The 100th anniversary of the Russian Revolution, the first socialist revolution in world history, was marked on October 25 — the date the Bolsheviks led the revolutionary seizure of power by the soviets (elected councils of workers, peasants and soldiers).
Socialist activist and historian Paul Le Blanc has written a detailed overview of the revolution, from its background to its aftermath. Green Left Weekly is running it over four parts. Below is the third in the series. It takes up the story a few months after the February Revolution that overthrew the Tsar. At this time, Russia was marked by a “dual power” situation between the soviets (councils) of workers, soldiers and peasants, and the pro-capitalist Provisional Government, which depended on soviet support for its survival.
The full piece can read at Links International Journal of Socialist Renewal.
The first Congress of Soviets met in Petrograd in early June 1917. Most delegates opposed Russia’s continued participation in the war. The congress voted to organise an anti-war demonstration on June 18.
In Petrograd on that day, more than 300,000 people marched and rallied, calling for an end to the war and for the ejection of capitalist politicians from the Provisional Government. On July 4, an even more militant protest drew 500,000 soldiers, sailors and workers. Many of them marched in armed units, calling for the overthrow of the Provisional Government.
The Bolshevik leaders believed that a confrontation with the government was premature. However, Bolsheviks were swept along in the demonstration and were closely identified with it.
Neither the Congress of Soviets nor a majority of workers supported the extreme demand that the Provisional Government be overthrown. This lack of support made it easier to isolate and discredit the Bolsheviks.
In the aftermath of the July 4 demonstration, the government and its supporters unleashed a fierce campaign of repression and anti-Bolshevik propaganda. Pro-government newspapers denounced Bolshevik leader VI Lenin as a German agent. Troops loyal to the government raided and wrecked Bolshevik offices. Many prominent Bolsheviks, including Leon Trotsky, were arrested. Warrants were issued for Lenin and other leaders, who went into hiding. In the midst of this July Crisis, Provisional Government head Alexander Kerensky assumed dictatorial powers.
Kerensky appointed General Lavr Kornilov head of the armed forces. Kornilov was an authoritarian favoured by the upper classes and counter-revolutionaries. A staunch Russian patriot, Kornilov appeared to have the ability to re-establish order.
In fact, Kornilov was conspiring with aristocrats and military leaders to establish order by suppressing the soviets and replacing the Provisional Government with a military dictatorship. Efforts to patch together a compromise between Kerensky and Kornilov collapsed.
A frightened Kerensky called on supporters of the soviets to mobilise against the threatened coup as Kornilov’s troops approached Petrograd in late August. The soviets were given arms and arrested Bolsheviks freed to help defend the February Revolution.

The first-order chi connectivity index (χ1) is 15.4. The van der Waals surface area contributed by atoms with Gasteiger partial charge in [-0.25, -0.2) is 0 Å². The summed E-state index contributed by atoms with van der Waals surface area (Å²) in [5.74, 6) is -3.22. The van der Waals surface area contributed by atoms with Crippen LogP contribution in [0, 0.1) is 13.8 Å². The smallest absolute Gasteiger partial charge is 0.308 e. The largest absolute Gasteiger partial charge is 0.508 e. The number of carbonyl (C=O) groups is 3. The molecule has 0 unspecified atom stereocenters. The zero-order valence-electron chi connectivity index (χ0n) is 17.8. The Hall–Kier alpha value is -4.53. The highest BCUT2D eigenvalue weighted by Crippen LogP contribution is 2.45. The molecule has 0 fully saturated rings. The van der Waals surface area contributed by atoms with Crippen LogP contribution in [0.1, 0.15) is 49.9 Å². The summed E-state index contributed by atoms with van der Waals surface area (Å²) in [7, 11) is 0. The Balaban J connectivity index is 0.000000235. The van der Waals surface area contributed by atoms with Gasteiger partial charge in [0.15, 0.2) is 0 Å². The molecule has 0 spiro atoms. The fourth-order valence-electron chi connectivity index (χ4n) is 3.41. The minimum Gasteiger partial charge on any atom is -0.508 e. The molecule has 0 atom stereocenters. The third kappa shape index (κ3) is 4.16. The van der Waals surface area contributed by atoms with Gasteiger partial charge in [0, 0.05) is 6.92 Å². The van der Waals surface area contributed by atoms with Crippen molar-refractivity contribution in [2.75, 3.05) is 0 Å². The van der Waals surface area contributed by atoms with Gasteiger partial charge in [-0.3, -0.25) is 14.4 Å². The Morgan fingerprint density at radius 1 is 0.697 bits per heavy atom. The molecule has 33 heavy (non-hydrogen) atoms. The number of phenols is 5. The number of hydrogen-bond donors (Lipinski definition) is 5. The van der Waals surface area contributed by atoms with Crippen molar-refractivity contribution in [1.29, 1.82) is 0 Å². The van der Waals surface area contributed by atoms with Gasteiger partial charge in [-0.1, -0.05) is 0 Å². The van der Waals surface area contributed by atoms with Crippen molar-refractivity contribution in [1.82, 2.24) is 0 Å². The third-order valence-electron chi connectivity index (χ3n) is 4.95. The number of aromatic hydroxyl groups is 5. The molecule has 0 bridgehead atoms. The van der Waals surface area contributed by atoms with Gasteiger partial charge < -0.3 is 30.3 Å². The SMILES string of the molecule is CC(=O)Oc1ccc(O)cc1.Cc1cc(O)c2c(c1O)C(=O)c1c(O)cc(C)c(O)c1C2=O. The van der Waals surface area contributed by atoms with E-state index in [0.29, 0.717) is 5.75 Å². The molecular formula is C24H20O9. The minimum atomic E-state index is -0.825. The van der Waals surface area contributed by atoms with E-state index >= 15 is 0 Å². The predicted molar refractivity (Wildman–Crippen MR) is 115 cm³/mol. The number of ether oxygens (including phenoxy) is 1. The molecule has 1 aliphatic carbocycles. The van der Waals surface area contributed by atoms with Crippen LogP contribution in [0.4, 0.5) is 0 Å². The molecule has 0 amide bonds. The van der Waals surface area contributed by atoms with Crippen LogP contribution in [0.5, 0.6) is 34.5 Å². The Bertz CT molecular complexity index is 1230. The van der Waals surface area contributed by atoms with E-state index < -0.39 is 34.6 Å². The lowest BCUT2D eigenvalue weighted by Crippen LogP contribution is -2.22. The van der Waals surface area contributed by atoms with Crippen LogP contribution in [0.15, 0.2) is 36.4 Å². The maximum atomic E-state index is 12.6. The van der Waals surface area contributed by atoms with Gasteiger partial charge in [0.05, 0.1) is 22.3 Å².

The Bolsheviks played a prominent and effective role in this effort and the attempted coup was thwarted. Revolutionary agitators who won over Kornilov’s troops were largely responsible for preventing the coup.
With armed workers and revolutionary troops controlling the streets of the capital, political realities tilted in a more revolutionary direction. The Russian workers and peasants saw clearly that the landowners and capitalists, and their political representatives, had actively supported Kornilov.
Kerensky was badly compromised because of his earlier overtures to Kornilov. The moderate Socialist-Revolutionaries (SRs) and Menshevik leaders were discredited for supporting Kerensky.
The Bolsheviks — who had built an effective political organisation and put forward the popular demands of “Peace, Bread, Land” and “All Power to the Soviets” — had greater mass support than ever before.
In elections held in September 1917, the Bolsheviks won majorities in the soviets in Petrograd, Moscow and many smaller cities. For the first time, there was support in the soviets for replacing the Provisional Government with rule by the soviets. A second Congress of Soviets was due to convene in late October and it was clear the Bolsheviks would win control. In October, the Bolsheviks gained an important ally when a majority of the SRs split off to form the Left SRs.
On October 10, the Bolshevik Central Committee adopted an urgent proposal by Lenin that the party begin organising for the seizure of power. The Petrograd soviet, now led by Trotsky, established a Military Revolutionary Committee.
The committee’s official purpose was to defend the city from counterrevolution. In fact, its task was planning the insurrection that overthrew the Provisional Government.
On the night of October 24 and 25, a coordinated effort of workers’ Red Guard units, revolutionary soldiers and sailors, and other activists carried out an almost bloodless coup. This insurrection culminated in the storming of the Winter Palace — where the cabinet of the Provisional Government was meeting and the arrest of its cabinet.